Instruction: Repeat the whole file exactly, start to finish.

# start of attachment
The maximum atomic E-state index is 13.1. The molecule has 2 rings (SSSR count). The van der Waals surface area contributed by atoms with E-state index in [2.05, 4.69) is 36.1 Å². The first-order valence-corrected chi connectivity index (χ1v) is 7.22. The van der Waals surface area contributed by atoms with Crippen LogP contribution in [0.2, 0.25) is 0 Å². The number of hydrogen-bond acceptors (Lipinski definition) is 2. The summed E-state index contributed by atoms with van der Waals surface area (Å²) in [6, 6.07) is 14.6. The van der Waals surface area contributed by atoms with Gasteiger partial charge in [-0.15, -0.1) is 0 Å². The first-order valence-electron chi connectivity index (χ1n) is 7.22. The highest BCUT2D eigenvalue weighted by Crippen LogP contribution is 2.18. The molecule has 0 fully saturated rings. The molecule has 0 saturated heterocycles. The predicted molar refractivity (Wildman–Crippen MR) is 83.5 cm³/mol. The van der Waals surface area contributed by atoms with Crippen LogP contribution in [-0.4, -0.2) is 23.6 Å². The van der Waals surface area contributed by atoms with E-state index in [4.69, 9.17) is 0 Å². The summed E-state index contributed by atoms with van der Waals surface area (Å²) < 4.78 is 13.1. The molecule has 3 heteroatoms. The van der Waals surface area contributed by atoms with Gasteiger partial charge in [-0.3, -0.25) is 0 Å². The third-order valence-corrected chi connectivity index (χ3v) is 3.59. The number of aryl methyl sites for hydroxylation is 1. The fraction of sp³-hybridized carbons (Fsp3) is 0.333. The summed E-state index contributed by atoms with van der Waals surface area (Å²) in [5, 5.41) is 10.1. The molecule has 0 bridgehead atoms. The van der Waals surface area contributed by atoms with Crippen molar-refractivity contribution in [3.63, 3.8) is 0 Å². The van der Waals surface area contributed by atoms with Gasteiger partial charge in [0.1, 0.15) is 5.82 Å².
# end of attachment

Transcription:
The maximum atomic E-state index is 13.1. The molecule has 2 rings (SSSR count). The van der Waals surface area contributed by atoms with E-state index in [2.05, 4.69) is 36.1 Å². The first-order valence-corrected chi connectivity index (χ1v) is 7.22. The van der Waals surface area contributed by atoms with Crippen LogP contribution in [0.2, 0.25) is 0 Å². The number of hydrogen-bond acceptors (Lipinski definition) is 2. The summed E-state index contributed by atoms with van der Waals surface area (Å²) in [6, 6.07) is 14.6. The van der Waals surface area contributed by atoms with Gasteiger partial charge in [-0.15, -0.1) is 0 Å². The first-order valence-electron chi connectivity index (χ1n) is 7.22. The highest BCUT2D eigenvalue weighted by Crippen LogP contribution is 2.18. The molecule has 0 fully saturated rings. The molecule has 0 saturated heterocycles. The predicted molar refractivity (Wildman–Crippen MR) is 83.5 cm³/mol. The van der Waals surface area contributed by atoms with Crippen LogP contribution in [-0.4, -0.2) is 23.6 Å². The van der Waals surface area contributed by atoms with E-state index in [4.69, 9.17) is 0 Å². The summed E-state index contributed by atoms with van der Waals surface area (Å²) < 4.78 is 13.1. The molecule has 3 heteroatoms. The van der Waals surface area contributed by atoms with Gasteiger partial charge in [-0.3, -0.25) is 0 Å². The third-order valence-corrected chi connectivity index (χ3v) is 3.59. The number of aryl methyl sites for hydroxylation is 1. The fraction of sp³-hybridized carbons (Fsp3) is 0.333. The summed E-state index contributed by atoms with van der Waals surface area (Å²) in [5, 5.41) is 10.1. The molecule has 0 bridgehead atoms. The van der Waals surface area contributed by atoms with Crippen molar-refractivity contribution in [3.63, 3.8) is 0 Å². The van der Waals surface area contributed by atoms with Gasteiger partial charge in [0.1, 0.15) is 5.82 Å².